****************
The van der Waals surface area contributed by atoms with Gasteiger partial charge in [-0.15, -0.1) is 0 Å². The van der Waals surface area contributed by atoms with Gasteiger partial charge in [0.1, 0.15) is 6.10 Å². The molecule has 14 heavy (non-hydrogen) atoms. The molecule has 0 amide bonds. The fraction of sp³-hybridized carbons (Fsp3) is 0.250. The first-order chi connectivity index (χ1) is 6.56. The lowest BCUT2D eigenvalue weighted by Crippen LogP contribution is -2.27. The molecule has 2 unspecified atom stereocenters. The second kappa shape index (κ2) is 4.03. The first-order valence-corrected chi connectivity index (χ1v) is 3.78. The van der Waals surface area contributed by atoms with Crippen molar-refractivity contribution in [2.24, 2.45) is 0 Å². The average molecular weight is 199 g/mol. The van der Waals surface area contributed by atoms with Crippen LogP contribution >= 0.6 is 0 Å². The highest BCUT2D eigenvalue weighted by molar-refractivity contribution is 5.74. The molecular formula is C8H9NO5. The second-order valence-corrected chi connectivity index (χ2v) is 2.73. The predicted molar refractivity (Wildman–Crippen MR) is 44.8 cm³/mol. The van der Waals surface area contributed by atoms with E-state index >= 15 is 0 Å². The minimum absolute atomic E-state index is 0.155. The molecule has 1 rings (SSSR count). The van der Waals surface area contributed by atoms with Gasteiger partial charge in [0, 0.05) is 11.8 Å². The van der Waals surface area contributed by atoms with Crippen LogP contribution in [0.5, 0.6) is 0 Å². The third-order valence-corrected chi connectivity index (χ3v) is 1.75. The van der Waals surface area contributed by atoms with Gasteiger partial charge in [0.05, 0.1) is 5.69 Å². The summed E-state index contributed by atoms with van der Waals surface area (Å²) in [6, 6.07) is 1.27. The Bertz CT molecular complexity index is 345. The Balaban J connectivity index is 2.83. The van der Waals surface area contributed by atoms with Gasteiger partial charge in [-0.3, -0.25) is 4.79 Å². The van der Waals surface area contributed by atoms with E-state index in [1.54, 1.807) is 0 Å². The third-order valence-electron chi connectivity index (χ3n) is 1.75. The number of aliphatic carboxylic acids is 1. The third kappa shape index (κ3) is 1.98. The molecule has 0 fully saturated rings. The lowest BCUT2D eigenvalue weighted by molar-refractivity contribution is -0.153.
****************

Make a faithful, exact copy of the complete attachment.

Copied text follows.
The van der Waals surface area contributed by atoms with Gasteiger partial charge in [-0.15, -0.1) is 0 Å². The van der Waals surface area contributed by atoms with Gasteiger partial charge in [0.1, 0.15) is 6.10 Å². The molecule has 14 heavy (non-hydrogen) atoms. The molecule has 0 amide bonds. The fraction of sp³-hybridized carbons (Fsp3) is 0.250. The first-order chi connectivity index (χ1) is 6.56. The lowest BCUT2D eigenvalue weighted by Crippen LogP contribution is -2.27. The molecule has 2 unspecified atom stereocenters. The second kappa shape index (κ2) is 4.03. The first-order valence-corrected chi connectivity index (χ1v) is 3.78. The van der Waals surface area contributed by atoms with Crippen molar-refractivity contribution in [2.24, 2.45) is 0 Å². The average molecular weight is 199 g/mol. The van der Waals surface area contributed by atoms with Crippen LogP contribution >= 0.6 is 0 Å². The highest BCUT2D eigenvalue weighted by molar-refractivity contribution is 5.74. The molecular formula is C8H9NO5. The second-order valence-corrected chi connectivity index (χ2v) is 2.73. The predicted molar refractivity (Wildman–Crippen MR) is 44.8 cm³/mol. The van der Waals surface area contributed by atoms with E-state index >= 15 is 0 Å². The minimum absolute atomic E-state index is 0.155. The molecule has 1 rings (SSSR count). The van der Waals surface area contributed by atoms with Gasteiger partial charge in [0, 0.05) is 11.8 Å². The van der Waals surface area contributed by atoms with Crippen LogP contribution in [0.5, 0.6) is 0 Å². The third-order valence-corrected chi connectivity index (χ3v) is 1.75. The van der Waals surface area contributed by atoms with Gasteiger partial charge in [0.05, 0.1) is 5.69 Å². The summed E-state index contributed by atoms with van der Waals surface area (Å²) in [6, 6.07) is 1.27. The Bertz CT molecular complexity index is 345. The Balaban J connectivity index is 2.83. The van der Waals surface area contributed by atoms with Gasteiger partial charge in [-0.3, -0.25) is 4.79 Å². The van der Waals surface area contributed by atoms with E-state index in [1.54, 1.807) is 0 Å². The third-order valence-electron chi connectivity index (χ3n) is 1.75. The number of aliphatic carboxylic acids is 1. The third kappa shape index (κ3) is 1.98. The molecule has 0 fully saturated rings. The lowest BCUT2D eigenvalue weighted by molar-refractivity contribution is -0.153.